For example, if we recalculated the number for 2008-2009, it might come in closer to 3.0 than 3.5. Anecdotally, I can tell you that every group of friends I’ve had visit this year has arrived either singly or in pairs and has left the kids (when applicable) at home with the grandparents.
By this measure, should we or would we calculate PAOT at 8,500 less (16,970 times .5)? And if we did so, wouldn’t this literally have a sea change effect on current community development efforts?
I know this is probably overkill, as we’ve had ample coverage of the performing arts this week, but it is time for the Town to figure out how to keep the fledgling Mammoth Lakes Arts Center alive and sustainable.
A few years ago, I said the arts had to wait its turn; that trails were the first priority. Now that Measure R’s passed, the performing arts, in my mind, has moved to the head of the line.
Arts Center Director Shira Dubrovner has proven her worth, and she’s suffered enough (Seems a prerequisite in this town. No one takes you seriously until you’ve had a few Promethean years of punishment). While directing her latest show, “Cat on a Hot Tin Roof,” Dubrovner’s moonlighted as a waitress at Little Eagle Lodge. A production postcard and a sales pitch with every lunch bill.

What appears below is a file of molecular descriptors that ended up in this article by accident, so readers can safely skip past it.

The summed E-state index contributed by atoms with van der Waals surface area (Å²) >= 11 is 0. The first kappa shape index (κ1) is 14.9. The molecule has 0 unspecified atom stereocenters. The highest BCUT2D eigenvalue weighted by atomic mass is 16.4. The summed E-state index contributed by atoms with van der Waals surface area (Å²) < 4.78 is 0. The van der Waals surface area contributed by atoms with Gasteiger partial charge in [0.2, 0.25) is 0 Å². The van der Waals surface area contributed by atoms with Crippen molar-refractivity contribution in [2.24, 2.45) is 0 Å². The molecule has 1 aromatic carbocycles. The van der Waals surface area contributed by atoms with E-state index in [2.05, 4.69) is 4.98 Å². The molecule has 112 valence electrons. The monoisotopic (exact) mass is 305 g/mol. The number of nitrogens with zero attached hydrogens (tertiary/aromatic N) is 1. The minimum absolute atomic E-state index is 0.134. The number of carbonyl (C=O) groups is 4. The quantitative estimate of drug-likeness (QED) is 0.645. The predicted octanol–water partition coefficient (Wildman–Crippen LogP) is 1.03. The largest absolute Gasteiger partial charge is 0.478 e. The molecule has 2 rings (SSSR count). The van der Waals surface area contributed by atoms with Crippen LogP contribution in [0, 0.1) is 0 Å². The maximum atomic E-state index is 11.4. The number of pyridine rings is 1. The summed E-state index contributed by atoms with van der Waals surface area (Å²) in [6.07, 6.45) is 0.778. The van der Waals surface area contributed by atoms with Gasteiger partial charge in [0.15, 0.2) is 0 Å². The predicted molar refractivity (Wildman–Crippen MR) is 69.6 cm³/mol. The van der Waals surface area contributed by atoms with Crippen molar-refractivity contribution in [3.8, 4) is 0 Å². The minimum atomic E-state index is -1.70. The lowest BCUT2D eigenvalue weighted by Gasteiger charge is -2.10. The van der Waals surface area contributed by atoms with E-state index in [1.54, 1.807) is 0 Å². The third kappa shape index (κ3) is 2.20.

To refresh your memories, Zeus commanded that Prometheus be chained for eternity in the Caucasus. There, an eagle would eat his liver, and each day the liver would be renewed, so the punishment was endless.
Funny that should come to mind, as most liver damage in this Town is performed voluntarily.
But back to my point. If the Town refuses to support Dubrovner and allows her to fail, I can guarantee you it will be decades before the next Dubrovner (as well as significant other, sidekick, set builder, Seymour, Dracula – Tim Casey) comes along.
Right now, the only developer on the horizon with a chance in hell of building within the next few years is Chadmar’s Chuck Lande. The initial “community benefits” package Lande’s put forward as development mitigation for the Snowcreek VIII property included a great deal of recreational programming, including a proposal for an “outfitter’s cabin.”